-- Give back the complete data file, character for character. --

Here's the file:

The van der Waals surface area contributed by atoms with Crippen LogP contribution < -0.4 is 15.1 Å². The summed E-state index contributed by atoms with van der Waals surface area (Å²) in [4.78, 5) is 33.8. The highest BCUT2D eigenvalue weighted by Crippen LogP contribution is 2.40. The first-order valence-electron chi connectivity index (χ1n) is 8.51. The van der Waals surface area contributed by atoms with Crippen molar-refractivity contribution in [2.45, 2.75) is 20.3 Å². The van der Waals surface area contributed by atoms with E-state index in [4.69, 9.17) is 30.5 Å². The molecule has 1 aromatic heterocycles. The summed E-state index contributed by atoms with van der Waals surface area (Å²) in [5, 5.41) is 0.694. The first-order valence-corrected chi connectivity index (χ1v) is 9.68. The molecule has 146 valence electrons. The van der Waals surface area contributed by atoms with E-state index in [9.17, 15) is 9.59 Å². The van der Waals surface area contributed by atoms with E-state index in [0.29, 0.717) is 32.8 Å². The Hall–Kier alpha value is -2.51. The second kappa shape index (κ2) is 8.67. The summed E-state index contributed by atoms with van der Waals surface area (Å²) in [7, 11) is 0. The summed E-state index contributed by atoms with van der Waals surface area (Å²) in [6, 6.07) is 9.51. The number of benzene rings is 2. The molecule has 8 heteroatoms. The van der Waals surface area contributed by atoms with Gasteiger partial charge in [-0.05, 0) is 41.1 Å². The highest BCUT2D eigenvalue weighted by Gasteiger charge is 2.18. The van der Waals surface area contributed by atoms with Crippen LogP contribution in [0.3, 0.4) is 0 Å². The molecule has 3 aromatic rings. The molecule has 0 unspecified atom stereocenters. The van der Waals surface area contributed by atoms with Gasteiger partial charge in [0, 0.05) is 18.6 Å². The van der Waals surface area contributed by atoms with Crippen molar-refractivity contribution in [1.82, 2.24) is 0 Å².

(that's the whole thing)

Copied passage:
The van der Waals surface area contributed by atoms with Crippen LogP contribution < -0.4 is 15.1 Å². The summed E-state index contributed by atoms with van der Waals surface area (Å²) in [4.78, 5) is 33.8. The highest BCUT2D eigenvalue weighted by Crippen LogP contribution is 2.40. The first-order valence-electron chi connectivity index (χ1n) is 8.51. The van der Waals surface area contributed by atoms with Crippen molar-refractivity contribution in [2.45, 2.75) is 20.3 Å². The van der Waals surface area contributed by atoms with E-state index in [4.69, 9.17) is 30.5 Å². The molecule has 1 aromatic heterocycles. The summed E-state index contributed by atoms with van der Waals surface area (Å²) in [5, 5.41) is 0.694. The first-order valence-corrected chi connectivity index (χ1v) is 9.68. The molecule has 146 valence electrons. The van der Waals surface area contributed by atoms with E-state index in [9.17, 15) is 9.59 Å². The van der Waals surface area contributed by atoms with E-state index in [0.29, 0.717) is 32.8 Å². The Hall–Kier alpha value is -2.51. The second kappa shape index (κ2) is 8.67. The summed E-state index contributed by atoms with van der Waals surface area (Å²) in [7, 11) is 0. The summed E-state index contributed by atoms with van der Waals surface area (Å²) in [6, 6.07) is 9.51. The number of benzene rings is 2. The molecule has 8 heteroatoms. The van der Waals surface area contributed by atoms with Gasteiger partial charge in [-0.05, 0) is 41.1 Å². The highest BCUT2D eigenvalue weighted by Gasteiger charge is 2.18. The van der Waals surface area contributed by atoms with Crippen LogP contribution in [0.3, 0.4) is 0 Å². The molecule has 3 aromatic rings. The molecule has 0 unspecified atom stereocenters. The van der Waals surface area contributed by atoms with Gasteiger partial charge in [0, 0.05) is 18.6 Å². The van der Waals surface area contributed by atoms with Crippen molar-refractivity contribution in [1.82, 2.24) is 0 Å².